Henry fills the Pupille (In Safe Hands) with kind-hearted unconventional characters: the stay-at-home foster dad (Gilles Lelouche), his high-powered career-woman wife, and his divorcing case worker who has a crush on him (Sandrine Kiberlain), as well as the single mother-to-be (Élodie Bouchez) who keenly wants to become a mother, no matter the sacrifices. And in under two hours, we see them all grow and develop, as they become attached to (or detached from) the newborn, and we understand how this baby in search of a home has affected their lives (and been affected by them).
Un amour impossible (An Impossible Love) (Catherine Corsini, 2018)
Catherine Corsini’s Un amour impossible is the story of a bad romance and the trauma it induces that reverberates through to the next generation. The film is told like a memoir narrated by Chantal, the daughter of Rachel (Virginie Efira) whose tumultuous relationship with Chantal’s father, and its effects on the mother-daughter relationship, is the subject of the film. We first meet Rachel as a working, unmarried 26-year-old in the 1950s, a smart woman with a Jewish heritage she feels no connection to, who is seen by others as approaching permanent spinsterhood.
When Rachel meets the worldly, charming, and multilingual Philippe (Niels Schneider), she falls for him because he opens up worlds of culture and sexual pleasure hitherto unknown to her. But he’s bad news, a cruel narcissist who asks Rachel to have a baby with him, and then immediately leaves her, refuses to take responsibility, and drops in and out of her life as he pleases.
Despite Philippe’s cruelty toward Rachel, she is insistent that he have a relationship with her daughter, though it’s unclear whether it’s because she really believes her daughter deserves to know her father, or if it’s an excuse to keep Philippe in her life — or both. Letting him in though proves disastrous, as his abuse serves to divide the women from each other for years, and the film is about how they cope with this and very slowly, decades later, find their way back to each other.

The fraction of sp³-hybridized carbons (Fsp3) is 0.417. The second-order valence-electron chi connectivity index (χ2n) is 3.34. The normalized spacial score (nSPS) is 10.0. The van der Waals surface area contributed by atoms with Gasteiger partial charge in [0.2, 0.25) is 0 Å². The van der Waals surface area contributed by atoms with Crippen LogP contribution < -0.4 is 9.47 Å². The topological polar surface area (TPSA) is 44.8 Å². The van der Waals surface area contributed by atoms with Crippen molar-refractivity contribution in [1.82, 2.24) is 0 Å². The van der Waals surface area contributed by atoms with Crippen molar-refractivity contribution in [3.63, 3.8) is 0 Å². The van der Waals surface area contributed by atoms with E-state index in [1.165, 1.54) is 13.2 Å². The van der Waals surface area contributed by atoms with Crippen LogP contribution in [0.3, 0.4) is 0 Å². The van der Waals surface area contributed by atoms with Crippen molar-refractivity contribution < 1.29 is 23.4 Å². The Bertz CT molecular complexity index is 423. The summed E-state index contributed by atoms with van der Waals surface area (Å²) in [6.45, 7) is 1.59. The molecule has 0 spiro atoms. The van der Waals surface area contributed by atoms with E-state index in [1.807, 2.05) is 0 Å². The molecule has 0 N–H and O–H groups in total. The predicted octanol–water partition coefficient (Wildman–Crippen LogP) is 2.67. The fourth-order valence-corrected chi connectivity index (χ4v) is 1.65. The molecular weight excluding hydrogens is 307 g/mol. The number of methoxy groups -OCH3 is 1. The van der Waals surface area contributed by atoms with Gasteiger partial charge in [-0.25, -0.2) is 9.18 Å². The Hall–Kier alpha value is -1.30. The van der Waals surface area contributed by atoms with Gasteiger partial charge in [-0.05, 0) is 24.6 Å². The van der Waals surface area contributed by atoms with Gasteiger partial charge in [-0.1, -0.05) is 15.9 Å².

Un amour impossible is a tough watch, but oh, what a beautiful film. The period costumes are not only gorgeous but the textures are rendered with such precision you feel like you could reach out and touch them. Efira gives a captivating performance as a smart, independent, and admirable woman whose low self-esteem leads her to make poor choices that hurt both her daughter and herself. Set over about twenty years, Efira convincingly portrays Rachel throughout as a woman increasingly worn down by life and yet wholly dedicated to her daughter whom she worries no longer loves or likes her.
Corsini has a unique ability to put us inside her characters’ heads through her shot choices and editing. When Rachel goes on a roundabout ride with Philippe, the fluid camera motion movie star sweeps us up into the romance just as Rachel is. When Rachel is about to see Philippe and excited to see him, the cuts between scenes speed up, so we feel the same excitement and anticipation. And as Philippe becomes a completely destructive force rather than the salvation Rachel initially takes him for, the film slows down, the camera becomes more still, and we feel the loss of Chantal’s voice-over narration because mother and daughter have been divided.
Discover more great Québécois films
The last year was one of the best for Canadian cinema in history, featuring many great films from Quebec. Discover great québécois films through conversations with the filmmakers, guided by the Seventh Row editors in our inaugural annual book, The 2019 Canadian Cinema Yearbook.